Methods and Tools – Part II

Create a Strong Container

While this can sound like an abstract concept, the relative strength of a container is likely something each of us has experienced. If we are confused about why we’re in a meeting, if we don’t know what will be asked of us, if we feel our voice will not be considered, if we don’t know how conflict or disagreement will be handled, and other uncertainties, are all experiences of a weak container.

In contrast, a strong container in a meeting is one in which participants are clear in their purpose for attending, feel that their contributions will be valued alongside others, understand how they can contribute (including having the information they need to participate), are able to contribute (this includes having language and accessibility needs met), and more.

The STAR Model from Human systems Dynamics uses the following questions to support a strong container for group processes:

  • Do we know why we’re gathering together here and now?
  • Is each of us connected authentically to our own purpose for being here?
  • Do we have space to embrace and weave together the differences and diversity that make up our group?
  • Do we have agreements for ways in which we will talk and listen to each other?

Setting a strong container starts outside the room, but also happens quite visibly in the way a room (in person or over video) is set up.

  • Are the chairs in a circle or in rows?
  • Is the person who holds institutional or other power seated at the front?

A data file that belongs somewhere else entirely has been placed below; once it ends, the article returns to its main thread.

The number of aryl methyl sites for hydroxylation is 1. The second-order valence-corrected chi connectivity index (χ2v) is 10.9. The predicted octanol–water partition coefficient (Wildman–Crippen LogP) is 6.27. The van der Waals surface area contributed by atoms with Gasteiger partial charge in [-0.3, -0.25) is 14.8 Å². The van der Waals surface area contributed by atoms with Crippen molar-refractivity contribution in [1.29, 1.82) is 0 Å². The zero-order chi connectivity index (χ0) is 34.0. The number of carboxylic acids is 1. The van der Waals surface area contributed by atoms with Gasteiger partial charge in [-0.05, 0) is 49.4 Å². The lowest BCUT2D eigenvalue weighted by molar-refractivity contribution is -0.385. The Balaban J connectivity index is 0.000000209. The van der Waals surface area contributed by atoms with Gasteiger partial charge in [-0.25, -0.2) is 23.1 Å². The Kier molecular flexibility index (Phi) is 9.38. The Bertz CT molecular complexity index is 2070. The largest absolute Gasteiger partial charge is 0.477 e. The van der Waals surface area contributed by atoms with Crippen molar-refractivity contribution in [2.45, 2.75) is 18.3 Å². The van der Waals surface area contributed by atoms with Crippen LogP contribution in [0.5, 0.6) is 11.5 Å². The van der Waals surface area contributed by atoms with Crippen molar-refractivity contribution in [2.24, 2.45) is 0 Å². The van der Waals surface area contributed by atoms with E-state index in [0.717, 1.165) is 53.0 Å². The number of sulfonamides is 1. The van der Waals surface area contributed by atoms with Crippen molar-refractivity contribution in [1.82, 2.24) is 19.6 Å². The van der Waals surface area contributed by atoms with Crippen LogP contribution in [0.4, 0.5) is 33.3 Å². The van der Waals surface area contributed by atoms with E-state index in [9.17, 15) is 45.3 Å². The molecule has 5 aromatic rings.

• Is the session designed to be accessible for multiple learning styles? Physical or other access needs?
  • Is the meeting opened with a listing of the agenda items, or is it anchored in shared purpose and an opportunity for all to speak in some way?
  • As the meeting progresses, is the facilitator acknowledging multiple points of view, or skipping over differences out of discomfort?
  • Is the facilitator helping the participants see where they are on the path towards their shared objectives?
  • Are participants being asked to help identify important insights and gifts from the conversation and make meaning together?

Considerations for the use of community agreements

Some facilitators choose to use community agreements as a key tool for creating their container. Others do not, arguing that the list of aspirational statements are not something that participants can realistically ‘promise’ to uphold for the entire meeting. At the same time, some feel that the process of reflecting on and articulating what matters about how a group gathers is itself a valuable way to build relationship and connection. And that the product is often less important than the experience of generating it. Whether you choose to use community agreements or not, consider what you will do to support the group to be present for the work they are there to do together.


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Strategic Dialogue and Engagement for Climate Adaptation Copyright © by Simon Fraser University is licensed under a Creative Commons Attribution-NonCommercial 4.0 International License, except where otherwise noted.

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